Easy to get credit cards for poor credit

what credit cards are easy to get

Since the financial crisis took hold banks have been keen to take less risk with their cash, which means some borrowers may struggle to get credit cards.

So unfortunately it’s not a simple case of applying for credit these days and being accepted by the provider, as banks have been changing their criteria when it comes to who they’ll lend to.

How do banks decide?

Credit card providers use a ‘score’ to check if you are suitable, but this will differ between lenders and products so there’s no ‘one rule fits all’ and some are more lenient than others.

As a starting point, it could be worth checking your current credit rating with one or more of the reference agencies, including Experian and Equifax, as this plays a key part in lenders’ decisions.

If you are finding it difficult getting accepted for a credit card, it is likely to be down to a muddy credit history, or lack of it if you’ve never been a borrower before. Or it might simply be a case of you not fitting that particular provider’s list of criteria.

What are the options?

There are accessible credit cards for people who find themselves in this situation.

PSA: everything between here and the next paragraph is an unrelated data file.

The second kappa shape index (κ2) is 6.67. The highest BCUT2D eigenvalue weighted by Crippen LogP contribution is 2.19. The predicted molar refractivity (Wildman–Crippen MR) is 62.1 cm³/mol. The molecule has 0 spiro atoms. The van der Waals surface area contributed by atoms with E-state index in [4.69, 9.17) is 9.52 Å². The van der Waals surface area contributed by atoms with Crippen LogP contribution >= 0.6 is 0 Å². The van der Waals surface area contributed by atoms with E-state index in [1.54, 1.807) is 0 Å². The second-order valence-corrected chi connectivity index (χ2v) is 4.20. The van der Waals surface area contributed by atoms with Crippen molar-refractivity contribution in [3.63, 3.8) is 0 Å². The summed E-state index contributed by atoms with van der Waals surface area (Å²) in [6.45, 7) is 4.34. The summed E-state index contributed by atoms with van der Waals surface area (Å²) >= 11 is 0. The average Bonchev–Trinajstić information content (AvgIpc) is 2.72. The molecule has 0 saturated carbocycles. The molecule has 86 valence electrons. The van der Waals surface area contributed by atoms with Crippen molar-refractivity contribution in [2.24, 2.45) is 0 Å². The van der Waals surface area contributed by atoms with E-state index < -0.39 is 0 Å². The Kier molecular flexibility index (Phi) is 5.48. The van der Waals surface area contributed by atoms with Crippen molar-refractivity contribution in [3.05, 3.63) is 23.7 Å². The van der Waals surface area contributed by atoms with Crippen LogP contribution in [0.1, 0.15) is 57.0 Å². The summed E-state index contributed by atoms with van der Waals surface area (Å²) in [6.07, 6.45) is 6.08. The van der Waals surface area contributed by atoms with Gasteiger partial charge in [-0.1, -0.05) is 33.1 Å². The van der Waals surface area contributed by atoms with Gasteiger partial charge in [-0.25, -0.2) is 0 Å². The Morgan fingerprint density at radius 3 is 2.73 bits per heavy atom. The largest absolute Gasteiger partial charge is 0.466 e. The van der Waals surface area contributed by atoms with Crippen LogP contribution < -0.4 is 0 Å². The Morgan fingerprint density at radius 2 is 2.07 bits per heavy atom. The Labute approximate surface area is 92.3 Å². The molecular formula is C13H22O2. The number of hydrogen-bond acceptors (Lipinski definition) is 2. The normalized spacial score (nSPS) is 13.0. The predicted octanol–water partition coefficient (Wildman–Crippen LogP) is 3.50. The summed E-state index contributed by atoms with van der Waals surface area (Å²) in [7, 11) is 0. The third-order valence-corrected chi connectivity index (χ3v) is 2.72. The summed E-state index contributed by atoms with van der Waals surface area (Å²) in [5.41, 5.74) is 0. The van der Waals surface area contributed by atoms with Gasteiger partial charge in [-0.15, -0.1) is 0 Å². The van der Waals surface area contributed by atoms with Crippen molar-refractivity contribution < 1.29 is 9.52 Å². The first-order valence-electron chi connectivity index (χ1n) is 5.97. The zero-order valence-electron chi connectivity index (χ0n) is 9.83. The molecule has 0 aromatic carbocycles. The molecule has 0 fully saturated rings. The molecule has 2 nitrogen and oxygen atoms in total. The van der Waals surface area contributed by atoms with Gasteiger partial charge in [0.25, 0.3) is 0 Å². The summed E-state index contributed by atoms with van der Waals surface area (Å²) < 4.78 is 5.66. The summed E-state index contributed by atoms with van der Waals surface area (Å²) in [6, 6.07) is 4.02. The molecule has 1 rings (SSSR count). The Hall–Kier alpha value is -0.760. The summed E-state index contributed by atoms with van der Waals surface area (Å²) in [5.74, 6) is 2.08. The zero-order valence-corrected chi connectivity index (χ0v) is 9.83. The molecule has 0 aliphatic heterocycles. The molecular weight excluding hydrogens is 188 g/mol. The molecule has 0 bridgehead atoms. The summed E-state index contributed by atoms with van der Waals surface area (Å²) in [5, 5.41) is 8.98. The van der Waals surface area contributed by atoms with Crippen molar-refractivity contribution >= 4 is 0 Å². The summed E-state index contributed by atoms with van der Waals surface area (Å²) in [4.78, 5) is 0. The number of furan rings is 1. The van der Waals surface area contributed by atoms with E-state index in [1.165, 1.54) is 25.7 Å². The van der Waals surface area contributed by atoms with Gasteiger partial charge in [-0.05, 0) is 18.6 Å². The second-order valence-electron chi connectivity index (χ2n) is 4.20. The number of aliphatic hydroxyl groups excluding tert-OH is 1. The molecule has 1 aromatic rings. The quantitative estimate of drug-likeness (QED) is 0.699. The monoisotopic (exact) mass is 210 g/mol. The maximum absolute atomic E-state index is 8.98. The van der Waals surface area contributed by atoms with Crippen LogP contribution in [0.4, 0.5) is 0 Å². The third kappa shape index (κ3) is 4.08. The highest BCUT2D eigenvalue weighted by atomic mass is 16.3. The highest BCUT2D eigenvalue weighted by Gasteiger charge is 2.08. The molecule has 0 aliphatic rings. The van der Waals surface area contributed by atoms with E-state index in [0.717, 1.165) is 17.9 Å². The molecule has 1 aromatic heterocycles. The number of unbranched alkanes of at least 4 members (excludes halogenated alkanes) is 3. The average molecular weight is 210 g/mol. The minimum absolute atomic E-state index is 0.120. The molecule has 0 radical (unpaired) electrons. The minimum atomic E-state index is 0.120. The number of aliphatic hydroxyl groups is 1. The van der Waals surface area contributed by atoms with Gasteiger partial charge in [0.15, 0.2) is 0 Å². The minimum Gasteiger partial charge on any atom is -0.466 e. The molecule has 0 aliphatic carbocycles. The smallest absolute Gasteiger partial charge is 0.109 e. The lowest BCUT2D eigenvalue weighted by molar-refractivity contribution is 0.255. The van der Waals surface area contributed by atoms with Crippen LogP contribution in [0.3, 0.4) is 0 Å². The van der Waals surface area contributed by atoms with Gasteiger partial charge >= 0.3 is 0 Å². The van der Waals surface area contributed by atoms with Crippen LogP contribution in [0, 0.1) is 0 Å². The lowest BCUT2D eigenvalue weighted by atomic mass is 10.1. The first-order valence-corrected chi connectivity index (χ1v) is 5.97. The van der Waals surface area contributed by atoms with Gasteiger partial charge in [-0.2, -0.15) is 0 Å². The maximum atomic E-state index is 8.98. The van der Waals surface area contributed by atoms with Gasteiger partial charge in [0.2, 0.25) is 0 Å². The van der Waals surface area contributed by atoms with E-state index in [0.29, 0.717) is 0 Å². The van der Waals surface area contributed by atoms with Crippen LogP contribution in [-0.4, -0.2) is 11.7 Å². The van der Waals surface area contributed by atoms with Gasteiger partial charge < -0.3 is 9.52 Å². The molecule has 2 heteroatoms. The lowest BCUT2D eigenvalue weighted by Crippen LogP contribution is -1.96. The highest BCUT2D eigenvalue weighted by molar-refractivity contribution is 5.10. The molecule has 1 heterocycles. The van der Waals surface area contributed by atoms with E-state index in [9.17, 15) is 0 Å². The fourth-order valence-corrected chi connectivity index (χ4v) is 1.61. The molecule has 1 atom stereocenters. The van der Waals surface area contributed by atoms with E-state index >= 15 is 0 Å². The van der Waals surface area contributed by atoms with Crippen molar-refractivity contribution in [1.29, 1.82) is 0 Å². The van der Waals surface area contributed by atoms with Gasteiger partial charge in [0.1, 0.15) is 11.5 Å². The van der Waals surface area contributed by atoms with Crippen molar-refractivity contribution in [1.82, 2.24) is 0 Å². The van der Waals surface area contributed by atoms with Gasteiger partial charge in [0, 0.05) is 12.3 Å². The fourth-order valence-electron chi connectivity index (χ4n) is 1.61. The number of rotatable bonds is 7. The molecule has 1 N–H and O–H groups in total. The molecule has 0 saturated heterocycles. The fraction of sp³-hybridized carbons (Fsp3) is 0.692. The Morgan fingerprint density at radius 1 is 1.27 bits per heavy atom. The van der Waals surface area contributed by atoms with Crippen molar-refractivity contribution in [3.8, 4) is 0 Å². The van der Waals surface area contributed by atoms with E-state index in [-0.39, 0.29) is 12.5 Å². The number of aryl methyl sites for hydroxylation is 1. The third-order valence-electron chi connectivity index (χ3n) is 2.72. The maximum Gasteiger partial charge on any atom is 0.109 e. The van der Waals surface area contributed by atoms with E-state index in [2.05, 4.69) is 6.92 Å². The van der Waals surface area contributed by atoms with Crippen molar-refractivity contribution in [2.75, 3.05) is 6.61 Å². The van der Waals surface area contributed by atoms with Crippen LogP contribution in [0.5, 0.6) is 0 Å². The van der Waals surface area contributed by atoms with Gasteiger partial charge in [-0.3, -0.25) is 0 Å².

However, easy to get credit cards are likely to have hefty interest rates, and lower credit limits, along with additional fees – so it’s vital to check the detail before applying.

Yet if you need to rebuild your credit rating they are worth considering, as this will give you more option

in the future to apply for other cards. But to do this, you’ll have to make sure to keep up with your repayments.

Cards designed for applicants with credit issues

For example, the Luma Reward card is aimed at those with a poor credit score or past issues which make it tricky to get credit.

However, this card comes with a very chunky representative APR 35.90% (variable) so it’s vital to repay your balance every month to avoid suffering high interest charges. This card, unlike some others, won’t automatically exclude anyone with past CCJs or defaults, and if you’ve a bankruptcy from more than a year ago you could also be considered. The credit limit is £1,500.

Credit card providers use a ‘score’ to check if you are suitable, but this will differ between lenders and products so there’s no ‘one rule fits all’ and some are more lenient than others.

Another option is the Aqua Reward card, with a high representative APR of 29.70% (variable), but can be as much as 49.90% depending on the borrower’s situation. To apply it also won’t exclude people with past CCJs or defaults over a year old, and there is no minimum income requirement.

A word of warning – borrowing on these cards is hugely expensive if you fail to repay the balance every month, unless you carefully stick to any 0% periods on offer. They should be used to gradually clean up a tarnished credit history, or rebuild one so that you can access more attraction options.

Source: www.moneysupermarket.com

Category: Credit

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